The present invention generally relates to software and firmware, i.e., software embedded on a system, and more particularly to software and firmware for supporting scanners over a network.
Scan peripheral vendors typically provide custom software that takes advantage of features of the product, however, the custom software is typically written to communicate only with a single device over a local interface, such as a SCSI bus or a parallel port. While the local interface design is simple, the design fails to address issues that occur when the peripheral is attached to a network. Thus, attached scanners cannot utilize the custom software and associated features.
A problem exists with scanners and other peripherals attached to the network since multiple users can access the peripherals. Scanners, for example, typically require some setup before starting an actual scan. If no controls are in place, contention between clients could occur where one client sends commands to set the scanner resolution, page size, and other options in preparation for starting a scan, at the same time another client is issuing similar commands to the same scanner. One client's commands could overwrite the commands of another client. Similarly, one client can send commands to reset the scanner while another client's scan is in progress, and effectively abort the other client's scan job.
Another problem exists in network scanning, when a scan connection is indefinitely held open by one client. While the connection remains open, other clients are unable to access the scanner. Thus, there is a need for a software that has a timeout and a recovery to keep any one client from tying up the scanner for too long.
Another problem exists with network scanning since the peripheral is usually centrally located and not visible to the client, device status is typically not readily available to a network client. With locally attached peripherals, peripheral status can usually be determined either visibly, due to the proximity of the peripheral, or by viewing error messages reported by the local operating system or local software. Thus, device error messages reported to an application running on one client's personal computer (PC) are not propagated to other clients' PCs on the network.
Accordingly, it is a primary object of the present invention to provide an improved server apparatus that can handle contention on the network.
Another object of the present invention is to provide such an improved apparatus which can recover to keep a client from tying up a scanner for too long on the network.
Yet another object of the present invention is to provide meaningful error messages to the client on the network.
- TABLE OF ACRONYMS
Other objects and advantages will become apparent upon reading the following detailed description, in conjunction with the attached drawings, in which:
- FIGURE 1 is an overview of the network system;
- FIGS. 2A-2C are flow charts of the network server embodying the present invention; and
- FIG. 3 is a flow chart of a state machine located in the server embodying the present invention.
- DETAILED DESCRIPTION
This patent utilizes several acronyms. The following table is provided to aid the reader in determining the meaning of the several acronyms:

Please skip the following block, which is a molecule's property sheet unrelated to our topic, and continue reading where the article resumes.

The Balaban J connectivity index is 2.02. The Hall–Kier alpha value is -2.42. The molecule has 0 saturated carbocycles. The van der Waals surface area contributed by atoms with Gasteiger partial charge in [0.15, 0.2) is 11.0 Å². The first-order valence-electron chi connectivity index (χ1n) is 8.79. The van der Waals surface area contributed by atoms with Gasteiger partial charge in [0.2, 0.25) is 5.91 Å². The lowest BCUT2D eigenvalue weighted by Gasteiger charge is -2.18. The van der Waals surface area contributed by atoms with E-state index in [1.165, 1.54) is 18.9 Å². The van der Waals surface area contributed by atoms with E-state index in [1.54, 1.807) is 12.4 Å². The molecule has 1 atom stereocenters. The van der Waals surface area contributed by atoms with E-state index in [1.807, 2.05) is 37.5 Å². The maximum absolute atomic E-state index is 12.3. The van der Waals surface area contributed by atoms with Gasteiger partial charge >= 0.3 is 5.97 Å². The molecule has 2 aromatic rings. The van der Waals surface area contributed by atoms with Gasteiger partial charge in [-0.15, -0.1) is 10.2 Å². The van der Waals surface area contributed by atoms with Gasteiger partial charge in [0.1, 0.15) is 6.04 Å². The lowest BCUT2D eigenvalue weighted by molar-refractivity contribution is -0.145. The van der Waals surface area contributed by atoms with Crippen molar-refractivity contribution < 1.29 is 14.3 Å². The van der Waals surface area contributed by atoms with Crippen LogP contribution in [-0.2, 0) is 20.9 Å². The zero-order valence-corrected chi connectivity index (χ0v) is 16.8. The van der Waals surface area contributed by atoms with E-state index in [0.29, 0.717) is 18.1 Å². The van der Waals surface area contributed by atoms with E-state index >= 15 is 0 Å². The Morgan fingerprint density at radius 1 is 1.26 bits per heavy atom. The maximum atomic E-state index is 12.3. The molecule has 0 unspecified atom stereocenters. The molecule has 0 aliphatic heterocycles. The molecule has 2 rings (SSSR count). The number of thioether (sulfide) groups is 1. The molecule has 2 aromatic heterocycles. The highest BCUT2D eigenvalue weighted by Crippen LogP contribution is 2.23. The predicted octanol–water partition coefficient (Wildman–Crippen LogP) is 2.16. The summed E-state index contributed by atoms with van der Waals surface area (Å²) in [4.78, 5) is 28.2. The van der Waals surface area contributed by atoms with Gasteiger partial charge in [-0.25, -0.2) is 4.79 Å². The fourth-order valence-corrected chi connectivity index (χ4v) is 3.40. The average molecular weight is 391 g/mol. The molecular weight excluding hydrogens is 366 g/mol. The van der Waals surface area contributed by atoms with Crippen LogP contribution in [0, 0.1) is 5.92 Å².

- ASCII = American standard code for information interchange.
- CPU = central processing unit.
- ID = identification.
- IHV = independent hardware vendor.
- IP = internet protocol.
- MFPDTF = multifunction peripheral data transfer format.
- MIB = management information base.
- PC = personal computer.
- SAP = service advertising protocol.
- SCL = scanner control language.
- SLP = service location protocol.
- SNMP = simple network management protocol.
- SPX = sequenced packet exchange.
- TCP = transmission control protocol.
Broadly stated, the present invention is directed to an improved method in the form of software and firmware for supporting a scan peripheral over the network. More particularly, the present invention is able to provide an improved server apparatus that can handle network contention situations, and can provide a connectionless protocol for control data and a connection-oriented protocol for scan data. Additionally, the present invention provides an improved server that can recover from a client tying up, but not using a scanner for an extended period.
Turning now to the drawings, and particularly FIG. 1, a server 10 waits for a client 12 on a network 14 to establish a connection with at least one peripheral 16. For purposes of the present invention, the peripheral 16 is a scanner. The server 10 of the present invention waits for the client 12 by listening for a network 14 scan connection on a scan port utilizing, for example, a transmission control protocol/internet protocol (TCP/IP) or sequenced packet exchange (SPX) protocol. While the server 10 referred to is used as part of a Hewlett-Packard JETDIRECT EX box package, it is contemplated that the server 10 can be part of a card that connects via a bus interface to the peripheral 16, or as part of an internal central processing unit (CPU) of the peripheral 16. The JETDIRECT EX box is shown and described in a Hewlett-Packard user manual, part no. 5967-2290, and is incorporated by reference herein.
Referring to FIG. 2, a user prompts the client 12 to send a scan connection request to the server 10 scan port (block 18). The client discovers a new network scan server address or retrieves a previously stored address (block 20). A preferred discovery technique is disclosed in a commonly owned co-pending application to Kumpf et al. filed concurrently herewith and entitled Networked Peripheral Server Discovery Method. That application is incorporated by reference herein. After the client 12 sends the scan connection request to the server's scan port, the server 10 automatically accepts connection with the client 12, hence establishing a network connection between the client 12 and the server 10 through an exchange of data packets (block 22). After the client 12 has connected to the server 10, the server 10 checks the state of an internal state machine to determine whether or not the scanner is available (block 24).